Wandering around Kuala Lumpur, whether in Midvalley Mall, Bangsar or Chinatown, it’s difficult to pinpoint exactly where in the world you are. There is an abundance of cultures that mingle and mesh together to create the seemingly random reality of Malaysia’s capital. At specific times, some locals are sitting outside having an iced latte with colleagues or expats can be found sipping champagne with friends. Nevertheless, many clad in modest Malay attire or the newest fashion are beckoned by the call to prayer, thus reminding us all that Malaysia’s state faith is Islam while the state policy is freedom of religion.
While spending time in Kuala Lumpur, it is difficult to determine what is ‘authentically’ Malaysian; it seems equally natural to eat roti canai at the local mamak stall or to shop for international brands at Suria Mall. In a sense, going to two of the most famous mosques in Malaysia captures the essence of one distinct reality that exists in Kuala Lumpur and across the country.
Both Putra Mosque in Putrajaya and the National Mosque or Masjid Negara beckon during prayer times and are open to tourists outside of these set times. When visiting these mosques, everyone is very welcoming and visitors are provided with the necessary Islamic attire for entering the mosques and for exploring the extended grounds of these remarkable places for prayer. Both structures are substantially original and exceptionally beautiful, but beyond their aesthetic value, these places of worship represent a side of Malaysia that is often overlooked or undervalued by those visiting the country.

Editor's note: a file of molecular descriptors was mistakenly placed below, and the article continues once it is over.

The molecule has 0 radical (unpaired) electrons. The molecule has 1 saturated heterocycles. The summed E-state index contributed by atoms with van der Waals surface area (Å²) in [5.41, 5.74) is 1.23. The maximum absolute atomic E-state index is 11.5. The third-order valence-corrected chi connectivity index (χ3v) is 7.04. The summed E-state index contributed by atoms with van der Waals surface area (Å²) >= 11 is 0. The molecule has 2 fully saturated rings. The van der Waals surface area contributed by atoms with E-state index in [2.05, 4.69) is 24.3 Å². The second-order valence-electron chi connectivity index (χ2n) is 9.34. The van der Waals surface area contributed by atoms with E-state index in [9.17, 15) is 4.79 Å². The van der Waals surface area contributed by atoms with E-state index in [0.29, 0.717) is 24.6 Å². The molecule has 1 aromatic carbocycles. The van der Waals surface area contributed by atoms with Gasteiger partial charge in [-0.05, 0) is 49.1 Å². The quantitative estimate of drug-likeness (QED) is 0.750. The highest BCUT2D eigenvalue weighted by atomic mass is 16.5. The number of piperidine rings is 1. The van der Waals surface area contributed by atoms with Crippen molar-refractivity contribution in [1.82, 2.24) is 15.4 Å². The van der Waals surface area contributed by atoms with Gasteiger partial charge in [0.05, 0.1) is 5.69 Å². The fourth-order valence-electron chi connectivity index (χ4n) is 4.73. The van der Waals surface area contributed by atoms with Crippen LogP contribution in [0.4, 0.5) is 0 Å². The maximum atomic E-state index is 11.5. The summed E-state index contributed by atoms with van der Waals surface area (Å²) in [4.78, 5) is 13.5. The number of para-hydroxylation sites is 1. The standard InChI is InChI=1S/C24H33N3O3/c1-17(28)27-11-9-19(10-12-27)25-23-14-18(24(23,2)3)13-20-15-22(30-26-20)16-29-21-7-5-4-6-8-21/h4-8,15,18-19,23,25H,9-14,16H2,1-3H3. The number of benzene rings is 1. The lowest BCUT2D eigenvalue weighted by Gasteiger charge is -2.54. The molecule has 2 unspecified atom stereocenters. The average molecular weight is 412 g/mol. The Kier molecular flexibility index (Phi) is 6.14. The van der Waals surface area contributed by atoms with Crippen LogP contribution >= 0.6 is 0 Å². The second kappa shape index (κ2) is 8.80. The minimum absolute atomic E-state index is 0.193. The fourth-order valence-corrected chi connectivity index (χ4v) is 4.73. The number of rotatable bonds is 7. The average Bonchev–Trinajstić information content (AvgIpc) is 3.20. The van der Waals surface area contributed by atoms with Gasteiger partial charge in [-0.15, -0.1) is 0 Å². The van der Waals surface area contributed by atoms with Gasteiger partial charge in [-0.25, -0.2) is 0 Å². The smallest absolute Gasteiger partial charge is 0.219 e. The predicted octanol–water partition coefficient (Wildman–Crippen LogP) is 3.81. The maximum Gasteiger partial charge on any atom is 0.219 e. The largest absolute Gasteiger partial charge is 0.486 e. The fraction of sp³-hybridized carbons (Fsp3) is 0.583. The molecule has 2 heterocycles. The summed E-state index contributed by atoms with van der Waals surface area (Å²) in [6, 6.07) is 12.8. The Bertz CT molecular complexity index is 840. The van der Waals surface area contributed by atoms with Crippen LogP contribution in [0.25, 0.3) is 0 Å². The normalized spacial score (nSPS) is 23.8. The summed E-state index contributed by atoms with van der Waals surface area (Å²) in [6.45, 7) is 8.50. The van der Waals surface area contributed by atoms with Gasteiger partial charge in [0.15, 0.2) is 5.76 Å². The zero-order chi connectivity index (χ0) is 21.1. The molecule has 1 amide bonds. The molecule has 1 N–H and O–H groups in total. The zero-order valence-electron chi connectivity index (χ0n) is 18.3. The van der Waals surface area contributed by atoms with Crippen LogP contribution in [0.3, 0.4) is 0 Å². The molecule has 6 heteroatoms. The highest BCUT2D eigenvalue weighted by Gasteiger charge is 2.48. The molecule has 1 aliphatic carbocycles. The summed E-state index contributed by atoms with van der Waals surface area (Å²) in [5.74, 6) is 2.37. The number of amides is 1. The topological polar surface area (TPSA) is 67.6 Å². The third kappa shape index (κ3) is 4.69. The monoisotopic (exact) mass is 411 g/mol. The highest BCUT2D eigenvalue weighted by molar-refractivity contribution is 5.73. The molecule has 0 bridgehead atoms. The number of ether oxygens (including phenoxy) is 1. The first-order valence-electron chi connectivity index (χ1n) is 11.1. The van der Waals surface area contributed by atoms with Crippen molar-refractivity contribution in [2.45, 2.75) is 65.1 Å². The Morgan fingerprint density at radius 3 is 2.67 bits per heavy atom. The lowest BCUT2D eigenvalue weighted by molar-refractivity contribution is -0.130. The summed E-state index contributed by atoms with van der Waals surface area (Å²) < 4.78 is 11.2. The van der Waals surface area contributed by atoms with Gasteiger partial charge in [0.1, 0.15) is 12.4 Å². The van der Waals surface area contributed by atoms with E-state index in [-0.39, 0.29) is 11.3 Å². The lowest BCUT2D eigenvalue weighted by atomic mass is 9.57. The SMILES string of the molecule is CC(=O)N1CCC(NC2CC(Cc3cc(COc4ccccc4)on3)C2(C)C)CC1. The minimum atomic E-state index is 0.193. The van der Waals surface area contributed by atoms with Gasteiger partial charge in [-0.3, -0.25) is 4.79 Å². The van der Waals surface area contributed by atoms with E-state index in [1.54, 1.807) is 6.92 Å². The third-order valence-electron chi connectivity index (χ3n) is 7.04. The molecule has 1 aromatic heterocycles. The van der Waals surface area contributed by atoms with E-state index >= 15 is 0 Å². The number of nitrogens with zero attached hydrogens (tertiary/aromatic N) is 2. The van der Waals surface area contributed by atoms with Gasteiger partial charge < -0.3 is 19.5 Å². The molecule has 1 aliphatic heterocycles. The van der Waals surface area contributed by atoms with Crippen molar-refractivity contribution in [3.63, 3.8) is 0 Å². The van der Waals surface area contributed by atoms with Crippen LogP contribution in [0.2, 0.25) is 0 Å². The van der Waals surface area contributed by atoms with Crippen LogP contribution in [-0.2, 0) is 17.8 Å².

Standing at the edge of Putrajaya Lake, the gentle pink-and-beige dome of the Putra Mosque is serene and yet dominant and seems to be far removed from the chaotic heat of Kuala Lumpur. The large structure exudes a sense of stillness, which can be felt when standing inside the massive room. In fact, a sense of calm is unavoidable when staring up at the elaborate interior of the dome during the silence between prayer times. Stepping back outside and walking around the mosque, it becomes evident that those who venture to Putrajaya come away with a new perspective of Islam and what it may mean in Malaysia.
This is equally true for those who visit Masjid Negara, which can easily be overlooked when visiting the city. The mosque is unique due to the blue dome, which is not smooth like the Putra Mosque, but is textured, thus giving it a strong sense of individuality. The main prayer hall itself is surrounded by covered walkways that are lined with little fountains that give the grounds coolness. It can be said that this mosque is meant to represent the nation and therefore it is interesting that the building itself is composed instead of boastful, and subtle instead flashy.
In many ways, these spaces create a new and fluid idea of what it means to be interested in the Muslim faith within Malaysia. When visiting these places you can pray, use the wifi, wander around the grounds, take photos of national monuments, and consider what it means to be part of this reality. More than anything, these buildings demonstrate a faith in freedom, a dedication to beauty, and an appreciation for diversity, thus making them genuinely Malaysian.